As a trainer and mental coach for business leaders and athletes around the world, one skill I’ve developed has helped me excel more than any other:


The ability to deliver helpful and correct advice for my clients, but also to rise above. Rise above the skill I am teaching, and realize which lessons from other disciplines need to be introduced into the session for this particular client right now to succeed.

For example, I’ve noticed something that helps my Brazilian Jiu Jitsu (BJJ) clients. Having competed as a wrestler on the world stage and having coached clients in many disciplines for over 15 years, I have realized that most BJJ athletes can improve, by doing one simple thing:

Practice judo and wrestling takedowns.

Allow me to explain. BJJ matches are at least 6 minutes long, or more. So the athletes have time. As a result, many wait for their opponent to act, so they can react. I see these waiting athletes as “stuck in their heads”, contemplating their next move. Instead, they should be in their bodies, where all their instincts live, and their resources are stored.

In BJJ training and in competition, bringing in a proactive “attack” attitude from judo and wrestling can make a world of difference. In these arts, taking the opponent down to the mat is one of the most sought-after moves. A takedown not only scores points, it also packs a psychological punch, resulting in spectacular moments for the audience, and some level of demoralization for the athlete who was taken down.

These takedowns are also known as “throws” in the combat sport community, and can be the cause of many injuries, so incorporating them in training must be done with the utmost of great care.

Throws require explosive energy, and they increase the intensity and urgency of a match. Critically, a throw can occur right at the start of a wrestling or judo match, forcing both athletes to be on “high alert” as soon as they step on the mat. As a result, these athletes train to rely on their instincts, and compete with extreme alertness and urgency.

However, BJJ athletes don’t focus as much on throws.

In training, most BJJ athletes prefer to start their matches from the “guard,” a position on the mat. This greatly reduces the opportunity to practice throws, since no one can throw you if you are already on the ground. It also reduces that “high alert” feeling, and therefore can reduce the athletes’ sense of urgency.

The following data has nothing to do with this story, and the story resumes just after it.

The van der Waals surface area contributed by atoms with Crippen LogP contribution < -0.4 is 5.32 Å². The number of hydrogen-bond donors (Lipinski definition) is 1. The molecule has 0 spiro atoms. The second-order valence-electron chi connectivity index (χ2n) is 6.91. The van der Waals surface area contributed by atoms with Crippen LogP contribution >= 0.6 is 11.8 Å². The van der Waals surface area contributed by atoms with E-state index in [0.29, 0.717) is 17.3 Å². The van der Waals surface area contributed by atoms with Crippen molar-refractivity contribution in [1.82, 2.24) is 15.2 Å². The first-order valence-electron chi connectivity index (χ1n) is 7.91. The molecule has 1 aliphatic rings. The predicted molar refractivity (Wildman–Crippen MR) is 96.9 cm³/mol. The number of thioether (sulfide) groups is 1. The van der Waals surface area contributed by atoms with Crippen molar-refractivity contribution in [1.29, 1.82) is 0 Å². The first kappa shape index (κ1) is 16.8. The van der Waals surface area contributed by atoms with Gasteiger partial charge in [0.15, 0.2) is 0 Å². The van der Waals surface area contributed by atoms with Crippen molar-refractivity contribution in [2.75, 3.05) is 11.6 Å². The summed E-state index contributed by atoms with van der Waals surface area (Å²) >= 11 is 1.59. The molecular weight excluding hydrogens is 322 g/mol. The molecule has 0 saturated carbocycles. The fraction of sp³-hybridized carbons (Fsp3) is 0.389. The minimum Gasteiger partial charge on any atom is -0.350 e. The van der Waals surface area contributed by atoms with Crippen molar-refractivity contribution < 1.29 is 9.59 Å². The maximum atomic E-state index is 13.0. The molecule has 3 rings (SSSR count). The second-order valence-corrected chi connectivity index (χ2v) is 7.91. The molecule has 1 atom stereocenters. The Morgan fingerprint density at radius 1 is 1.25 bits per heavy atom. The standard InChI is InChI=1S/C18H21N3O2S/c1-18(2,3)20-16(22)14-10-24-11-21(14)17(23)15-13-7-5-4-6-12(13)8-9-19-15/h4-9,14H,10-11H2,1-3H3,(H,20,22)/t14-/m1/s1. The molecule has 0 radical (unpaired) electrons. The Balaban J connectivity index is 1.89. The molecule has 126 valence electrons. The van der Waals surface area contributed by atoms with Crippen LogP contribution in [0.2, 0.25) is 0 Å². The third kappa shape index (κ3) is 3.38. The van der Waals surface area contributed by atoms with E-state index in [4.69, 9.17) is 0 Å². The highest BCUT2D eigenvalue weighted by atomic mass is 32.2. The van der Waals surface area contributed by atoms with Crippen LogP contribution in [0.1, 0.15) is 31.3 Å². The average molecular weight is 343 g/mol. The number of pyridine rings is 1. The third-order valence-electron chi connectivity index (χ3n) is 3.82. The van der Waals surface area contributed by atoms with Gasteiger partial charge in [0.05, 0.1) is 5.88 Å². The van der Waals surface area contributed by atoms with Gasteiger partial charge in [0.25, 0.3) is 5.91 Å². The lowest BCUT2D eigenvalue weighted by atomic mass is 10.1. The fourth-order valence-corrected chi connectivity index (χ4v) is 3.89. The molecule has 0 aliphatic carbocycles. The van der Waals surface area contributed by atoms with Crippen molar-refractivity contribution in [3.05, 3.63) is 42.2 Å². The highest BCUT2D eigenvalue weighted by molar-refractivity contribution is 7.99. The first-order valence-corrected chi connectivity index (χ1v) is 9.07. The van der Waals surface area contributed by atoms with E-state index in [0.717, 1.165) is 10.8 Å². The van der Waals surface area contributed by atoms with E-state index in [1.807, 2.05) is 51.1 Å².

Surprisingly, starting from the guard is also the opposite of what these athletes will encounter in competition. That’s because BJJ matches begin from a standing position.

This is like a 50M freestyle swimmer who never practices his dive. Of course, diving well from the starting block can greatly improve a swimmer’s take-off and optimize competitive performance, just as a strong start from the standing position helps any BJJ athlete in competition.

To recap for everyone: BJJ athletes who start on the mat when they train will inherently focus less on mastering throws. That means they will be less likely to execute effective throws in competition.

And in my view, the reduced focus on throws is what makes Brazilian Jiu Jitsu athletes think too much. As a result, as I mentioned before, they end up stuck in their heads, and sometimes are prone to “hold back” in competition.

Why do high profile BJJ athletes like Romulo Barral and Edwin Najmi perform so well? It’s because they understand this concept. They have excellent perspective, and as a result they incorporate wrestling drills, complete with mastery of throws, into their BJJ training regimen.

These guys are not afraid to get thrown around.

They are brave enough to lock horns with the wrestlers. And this applies to you. By learning and practicing wrestling takedowns, you can increase your chances of winning your BJJ matches by creating that sense of urgency, and being the first one to put some points on the scoring board.

If you are a BJJ practitioner and want to perform better in competition, put the Gi away and put your wrestling shoes on. Start getting comfortable with the idea of being thrown to the ground. And doing the same to your opponent.

Learn to fight for what you want, right from the start, and put a stop to the waiting game. By doing so, I guarantee you will become more alert, gain more intensity, score faster, feel more accomplished, and walk away from more matches with your arm raised high. And you’ll find that you have a new perspective on your art. Which is never a bad thing.

Leo Frincu is a world wrestling champion, author, speaker and performance coach for business leaders and athletes worldwide. To learn more about his training philosophy, check out his latest book, “WELCOME HOME, 3 Simple Steps On How To Reach Your Highest Potential,” available on Amazon and iBooks.